Macy's Dropped To Junk-Bond Status

S&P Drops rating

Macy’s credit rating has been downgraded to junk by S&P Global Ratings, just weeks after the former department store juggernaut released a cost-cutting measure to trim billions, the Financial Times reported Tuesday (Feb. 18).

The move came after Macy’s announced a $1.5 billion cost-cutting plan to try and combat decaying revenues and the general stagnation of mall traffic in recent years.

Macy’s rating was lowered to BB+ from its former BBB- status by S&P on Tuesday. BB+ is just one level below investment grade. While S&P thought the company’s cost-cutting plan was a step in the right direction, it also said it was a sign that the chain’s competitive advantage had eroded more than S&P thought.

The agency did attach a “stable” rating, indicating that Macy’s cost savings should do some work in offsetting sales weaknesses.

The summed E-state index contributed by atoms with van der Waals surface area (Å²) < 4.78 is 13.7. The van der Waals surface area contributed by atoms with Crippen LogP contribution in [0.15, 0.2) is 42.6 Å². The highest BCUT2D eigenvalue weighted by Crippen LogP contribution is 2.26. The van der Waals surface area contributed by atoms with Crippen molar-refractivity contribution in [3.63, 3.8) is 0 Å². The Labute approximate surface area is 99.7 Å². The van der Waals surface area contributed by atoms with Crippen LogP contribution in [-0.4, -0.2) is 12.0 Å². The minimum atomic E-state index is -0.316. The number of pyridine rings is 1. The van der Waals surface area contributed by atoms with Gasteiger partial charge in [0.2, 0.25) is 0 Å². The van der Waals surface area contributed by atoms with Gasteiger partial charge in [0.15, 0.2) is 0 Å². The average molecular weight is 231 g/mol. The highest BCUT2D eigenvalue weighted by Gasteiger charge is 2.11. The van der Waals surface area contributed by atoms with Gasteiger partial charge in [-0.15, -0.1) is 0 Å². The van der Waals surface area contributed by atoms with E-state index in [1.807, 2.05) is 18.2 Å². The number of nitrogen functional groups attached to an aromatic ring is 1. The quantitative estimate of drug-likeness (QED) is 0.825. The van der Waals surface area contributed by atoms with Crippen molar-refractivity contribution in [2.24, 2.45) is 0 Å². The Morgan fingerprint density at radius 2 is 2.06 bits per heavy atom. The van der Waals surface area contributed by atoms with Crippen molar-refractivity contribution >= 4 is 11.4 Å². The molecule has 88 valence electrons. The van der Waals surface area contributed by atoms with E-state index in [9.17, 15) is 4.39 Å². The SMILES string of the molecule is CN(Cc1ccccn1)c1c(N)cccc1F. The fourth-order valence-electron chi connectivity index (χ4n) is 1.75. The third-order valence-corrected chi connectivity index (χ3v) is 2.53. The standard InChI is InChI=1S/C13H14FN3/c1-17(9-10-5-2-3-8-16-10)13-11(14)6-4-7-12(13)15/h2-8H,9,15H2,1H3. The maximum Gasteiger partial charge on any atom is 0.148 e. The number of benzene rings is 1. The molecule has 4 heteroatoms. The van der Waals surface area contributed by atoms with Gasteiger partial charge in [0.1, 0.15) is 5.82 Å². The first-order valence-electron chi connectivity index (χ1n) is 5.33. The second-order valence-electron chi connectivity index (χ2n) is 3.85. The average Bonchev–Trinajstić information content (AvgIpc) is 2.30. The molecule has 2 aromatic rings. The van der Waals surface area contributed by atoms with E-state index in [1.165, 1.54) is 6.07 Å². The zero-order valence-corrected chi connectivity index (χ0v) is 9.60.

Macy’s, facing the same kinds of difficulties as fellow department stores that were also once titans of the mall business, announced earlier this year that it would be laying off 2,000 corporate employees and closing another 125 stores. It would also be closing its Cincinatti headquarters. The turnaround plan is code-named “Polaris,” and would account for $1.4 billion in combined annual sales.

Macy’s still operates 680 stores under its own name and Bloomingdale’s, but has struggled with the challenges that have become endemic to large brick and mortar retailers — namely that people don’t want to shop at those locations as much as they do online. Thousands of retail locations have closed nationwide after trying and failing to meet the new trends of the day.

Macy’s previously forecast a decline in sales in 2020 and said it would be a period of transition.

S&P said Macy’s faced unique difficulties due to its extensive history of acquisitions and expansion. Because of that, the company has excess stores that serve as dead weight in the wake of customers’ move onto the web.

Shares in Macy’s fell 4.7 percent on Tuesday afternoon.



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